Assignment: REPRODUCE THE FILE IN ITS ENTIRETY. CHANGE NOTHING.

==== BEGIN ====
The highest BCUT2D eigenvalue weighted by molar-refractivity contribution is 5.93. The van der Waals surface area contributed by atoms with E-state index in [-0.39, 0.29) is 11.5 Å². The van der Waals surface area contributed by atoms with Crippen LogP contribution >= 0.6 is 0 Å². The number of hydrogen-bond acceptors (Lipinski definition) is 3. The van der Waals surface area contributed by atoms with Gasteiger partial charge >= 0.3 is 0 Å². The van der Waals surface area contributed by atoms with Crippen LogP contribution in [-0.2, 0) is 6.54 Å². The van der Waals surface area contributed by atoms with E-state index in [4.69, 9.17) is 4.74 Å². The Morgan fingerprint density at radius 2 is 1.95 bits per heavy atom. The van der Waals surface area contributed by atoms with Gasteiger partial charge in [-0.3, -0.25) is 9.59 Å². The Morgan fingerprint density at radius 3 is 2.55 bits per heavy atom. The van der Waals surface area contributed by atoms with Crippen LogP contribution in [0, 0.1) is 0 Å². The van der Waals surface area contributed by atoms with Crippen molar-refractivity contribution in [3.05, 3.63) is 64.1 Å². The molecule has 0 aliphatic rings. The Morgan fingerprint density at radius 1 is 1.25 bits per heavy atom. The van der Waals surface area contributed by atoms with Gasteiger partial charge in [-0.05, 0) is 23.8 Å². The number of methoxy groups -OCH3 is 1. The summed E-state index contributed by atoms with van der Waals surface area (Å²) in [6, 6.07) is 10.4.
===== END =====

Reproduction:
The highest BCUT2D eigenvalue weighted by molar-refractivity contribution is 5.93. The van der Waals surface area contributed by atoms with E-state index in [-0.39, 0.29) is 11.5 Å². The van der Waals surface area contributed by atoms with Crippen LogP contribution >= 0.6 is 0 Å². The number of hydrogen-bond acceptors (Lipinski definition) is 3. The van der Waals surface area contributed by atoms with Gasteiger partial charge >= 0.3 is 0 Å². The van der Waals surface area contributed by atoms with Crippen LogP contribution in [-0.2, 0) is 6.54 Å². The van der Waals surface area contributed by atoms with E-state index in [4.69, 9.17) is 4.74 Å². The Morgan fingerprint density at radius 2 is 1.95 bits per heavy atom. The van der Waals surface area contributed by atoms with Gasteiger partial charge in [-0.3, -0.25) is 9.59 Å². The Morgan fingerprint density at radius 3 is 2.55 bits per heavy atom. The van der Waals surface area contributed by atoms with Crippen LogP contribution in [0, 0.1) is 0 Å². The van der Waals surface area contributed by atoms with Crippen molar-refractivity contribution in [3.05, 3.63) is 64.1 Å². The molecule has 0 aliphatic rings. The Morgan fingerprint density at radius 1 is 1.25 bits per heavy atom. The van der Waals surface area contributed by atoms with Gasteiger partial charge in [-0.05, 0) is 23.8 Å². The number of methoxy groups -OCH3 is 1. The summed E-state index contributed by atoms with van der Waals surface area (Å²) in [6, 6.07) is 10.4.